A scholar is now saying that the official transcript of the document produced by the National Archives and Records Administration contains a significant error — smack in the middle of the sentence beginning “We hold these truths to be self-evident,” no less.A punctuation error that affects the interpretation of one of our founding documents is potentially a very big deal. The Declaration is one of the two documents at the heart of the story we tell ourselves, the story of what our nation was intended to be.
The error, according to Danielle Allen, a professor at the Institute for Advanced Study in Princeton, N.J., concerns a period that appears right after the phrase “life, liberty and the pursuit of happiness” in the transcript, but almost certainly not, she maintains, on the badly faded parchment original.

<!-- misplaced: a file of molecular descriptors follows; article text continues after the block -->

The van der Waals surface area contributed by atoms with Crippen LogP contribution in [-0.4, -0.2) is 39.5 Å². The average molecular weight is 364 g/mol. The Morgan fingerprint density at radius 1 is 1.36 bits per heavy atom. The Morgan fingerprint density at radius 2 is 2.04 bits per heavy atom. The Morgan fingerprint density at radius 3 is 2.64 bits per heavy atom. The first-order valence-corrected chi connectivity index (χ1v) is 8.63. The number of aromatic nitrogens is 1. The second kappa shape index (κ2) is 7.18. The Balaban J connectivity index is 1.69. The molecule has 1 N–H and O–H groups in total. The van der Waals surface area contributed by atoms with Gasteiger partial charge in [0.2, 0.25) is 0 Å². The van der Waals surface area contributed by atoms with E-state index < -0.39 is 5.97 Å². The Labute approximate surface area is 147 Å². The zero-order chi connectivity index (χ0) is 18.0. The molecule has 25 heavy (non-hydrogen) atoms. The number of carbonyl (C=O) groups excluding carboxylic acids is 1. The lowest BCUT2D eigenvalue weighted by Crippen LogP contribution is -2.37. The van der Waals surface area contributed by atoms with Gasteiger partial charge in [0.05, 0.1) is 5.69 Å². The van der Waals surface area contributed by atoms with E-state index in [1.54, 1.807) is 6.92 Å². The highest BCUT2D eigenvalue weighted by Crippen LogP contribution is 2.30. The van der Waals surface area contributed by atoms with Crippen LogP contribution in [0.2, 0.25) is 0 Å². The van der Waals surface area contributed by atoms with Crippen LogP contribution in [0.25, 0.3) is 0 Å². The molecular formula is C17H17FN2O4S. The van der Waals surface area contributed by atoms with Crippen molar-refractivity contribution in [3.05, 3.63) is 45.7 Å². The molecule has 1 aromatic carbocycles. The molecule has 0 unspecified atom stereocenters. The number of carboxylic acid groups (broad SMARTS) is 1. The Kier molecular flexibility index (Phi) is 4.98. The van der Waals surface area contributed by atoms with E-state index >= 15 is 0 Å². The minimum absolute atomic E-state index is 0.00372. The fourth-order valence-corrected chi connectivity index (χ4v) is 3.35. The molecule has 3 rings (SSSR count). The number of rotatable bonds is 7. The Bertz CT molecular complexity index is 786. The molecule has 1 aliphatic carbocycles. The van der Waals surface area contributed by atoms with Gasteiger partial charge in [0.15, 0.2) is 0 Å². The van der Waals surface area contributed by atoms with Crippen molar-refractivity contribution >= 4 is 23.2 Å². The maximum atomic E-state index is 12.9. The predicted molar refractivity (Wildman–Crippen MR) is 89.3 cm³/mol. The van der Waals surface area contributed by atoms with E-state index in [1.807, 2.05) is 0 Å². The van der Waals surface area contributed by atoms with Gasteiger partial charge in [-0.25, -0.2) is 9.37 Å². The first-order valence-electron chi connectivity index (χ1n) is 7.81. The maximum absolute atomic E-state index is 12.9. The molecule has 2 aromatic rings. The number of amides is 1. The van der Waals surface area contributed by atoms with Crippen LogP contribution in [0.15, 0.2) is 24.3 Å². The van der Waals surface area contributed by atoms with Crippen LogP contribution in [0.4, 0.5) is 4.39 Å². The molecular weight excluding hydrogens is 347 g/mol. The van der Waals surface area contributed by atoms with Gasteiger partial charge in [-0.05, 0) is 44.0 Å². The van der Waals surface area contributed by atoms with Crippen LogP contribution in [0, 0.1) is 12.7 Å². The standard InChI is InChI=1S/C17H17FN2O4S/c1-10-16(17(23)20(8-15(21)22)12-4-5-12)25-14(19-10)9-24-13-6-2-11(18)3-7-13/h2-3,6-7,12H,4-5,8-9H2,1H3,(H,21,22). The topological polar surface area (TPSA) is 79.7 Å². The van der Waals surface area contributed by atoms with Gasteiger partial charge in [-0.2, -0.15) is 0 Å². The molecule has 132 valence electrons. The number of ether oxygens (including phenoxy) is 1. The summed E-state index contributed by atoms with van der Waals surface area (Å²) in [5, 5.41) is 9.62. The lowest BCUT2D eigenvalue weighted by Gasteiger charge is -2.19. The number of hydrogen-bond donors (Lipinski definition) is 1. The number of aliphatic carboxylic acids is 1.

On the other hand ... we've been poring over these documents for more than two centuries. I doubt a punctuation mistake will lead to some radical, totally unexpected interpretation of the Declaration. It would be unfortunate if any new interpretation led to the kind of seemingly endless and destructive imbroglio that surrounds the Second Amendment, but maybe it will lead instead to the kind of ongoing vital debate we have about the First.
Should be interesting to see what comes of this.